Whatever the strength of a social or ideological system, it cannot control everything within its domain. The one thing many people seem to feel is the powerlessness of the weak before a media-government combination that rumbles on inattentively. And yet the presence of a fledgling alternative to this combination has appeared in America, and has contributed to the emergence of a counter-politics, which, though limited to the ideological and cultural realm, is nevertheless significant.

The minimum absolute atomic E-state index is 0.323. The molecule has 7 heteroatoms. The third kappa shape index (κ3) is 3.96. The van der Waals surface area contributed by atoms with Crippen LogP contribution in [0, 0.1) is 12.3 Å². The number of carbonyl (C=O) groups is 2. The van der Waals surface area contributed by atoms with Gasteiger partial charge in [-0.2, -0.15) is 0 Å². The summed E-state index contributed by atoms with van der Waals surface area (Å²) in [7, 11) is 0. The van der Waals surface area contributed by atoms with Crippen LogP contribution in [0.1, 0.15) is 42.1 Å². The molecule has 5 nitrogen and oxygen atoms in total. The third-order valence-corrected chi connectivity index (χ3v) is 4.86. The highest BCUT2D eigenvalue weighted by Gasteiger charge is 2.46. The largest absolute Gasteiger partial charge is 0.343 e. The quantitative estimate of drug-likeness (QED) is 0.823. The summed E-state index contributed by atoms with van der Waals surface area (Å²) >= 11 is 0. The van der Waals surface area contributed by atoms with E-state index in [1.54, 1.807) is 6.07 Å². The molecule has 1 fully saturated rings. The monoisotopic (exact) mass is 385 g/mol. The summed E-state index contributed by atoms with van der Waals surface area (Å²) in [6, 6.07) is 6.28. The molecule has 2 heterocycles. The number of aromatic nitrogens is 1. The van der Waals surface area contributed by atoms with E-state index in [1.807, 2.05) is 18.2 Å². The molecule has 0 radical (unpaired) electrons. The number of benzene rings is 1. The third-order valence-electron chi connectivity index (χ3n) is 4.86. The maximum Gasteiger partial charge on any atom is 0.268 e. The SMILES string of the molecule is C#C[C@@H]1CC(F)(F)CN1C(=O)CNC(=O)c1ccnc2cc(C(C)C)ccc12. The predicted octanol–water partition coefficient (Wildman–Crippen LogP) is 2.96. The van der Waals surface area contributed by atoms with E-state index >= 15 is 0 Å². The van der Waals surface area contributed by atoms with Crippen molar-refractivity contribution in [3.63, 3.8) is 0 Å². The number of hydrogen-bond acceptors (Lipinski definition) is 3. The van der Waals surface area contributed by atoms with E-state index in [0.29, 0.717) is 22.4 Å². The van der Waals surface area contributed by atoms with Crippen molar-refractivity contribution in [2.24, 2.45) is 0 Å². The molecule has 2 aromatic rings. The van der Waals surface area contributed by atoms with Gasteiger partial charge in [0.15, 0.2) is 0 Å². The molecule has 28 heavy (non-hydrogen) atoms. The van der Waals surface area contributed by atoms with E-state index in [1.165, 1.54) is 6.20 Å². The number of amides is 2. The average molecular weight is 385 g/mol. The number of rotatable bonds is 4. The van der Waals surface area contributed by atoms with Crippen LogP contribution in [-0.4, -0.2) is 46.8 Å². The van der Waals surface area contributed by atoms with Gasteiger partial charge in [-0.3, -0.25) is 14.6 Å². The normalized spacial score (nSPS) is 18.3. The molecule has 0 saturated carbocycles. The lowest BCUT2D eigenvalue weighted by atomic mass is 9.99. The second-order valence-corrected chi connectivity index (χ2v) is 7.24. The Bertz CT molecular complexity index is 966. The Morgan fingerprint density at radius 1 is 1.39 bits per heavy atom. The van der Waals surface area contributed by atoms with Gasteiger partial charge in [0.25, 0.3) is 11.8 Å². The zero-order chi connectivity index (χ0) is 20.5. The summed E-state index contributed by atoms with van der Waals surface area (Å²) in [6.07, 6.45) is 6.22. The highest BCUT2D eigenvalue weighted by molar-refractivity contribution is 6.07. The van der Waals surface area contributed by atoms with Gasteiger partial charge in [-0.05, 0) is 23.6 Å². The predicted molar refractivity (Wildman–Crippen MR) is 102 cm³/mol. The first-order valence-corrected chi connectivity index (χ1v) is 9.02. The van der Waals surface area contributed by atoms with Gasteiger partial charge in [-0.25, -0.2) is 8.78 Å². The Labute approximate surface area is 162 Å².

The alternative work that has emerged during the Irangate debate and the related crises that preceded it has fastened on the striking contradictions, lapses, anomalies and discrepancies presented by the mainstream media or the Government. What we have is now a critical, a counter-archival literature employing reading methods, investigative skills, and a kind of relentless erudition, unavailable to mainstream specialists – the so-called area experts whose real concern is going along with the imperial idea. A further irony is that although this alternative appears to be peripheral, there are strong indications that it may be more representative of the popular will than is the establishment or special-interest opinion vital to Government foreign policy. There is a risk in relying on the accuracy of opinion polls, and in positing a benign People over and above the concrete, not to say unpleasant, individuals we normally encounter in everyday life. But on intervention against the Sandinistas, for instance, even the Congress has been giving the Reagan Administration a difficult time, despite the media caricatures and tendentious reporting. The ABC-Washington Post poll for 1 July 1985 reported that 47 per cent of those polled disagreed with Reagan’s handling of Central America while 40 per cent agreed: yet on the question of whether Reagan should be trying to overthrow the Sandinistas 18 per cent said yes and 71 per cent no. Only 43 per cent said they believed the President when he denied any intention of invading. The Zionists have used opinion polls to further the theory that all Americans identify with Israel unconditionally. When polls are done on a variety of more specific issues – say, the matter of Palestinian self-determination, or of Israeli violations in the Occupied Territories – a gulf opens up between US policy and US opinion.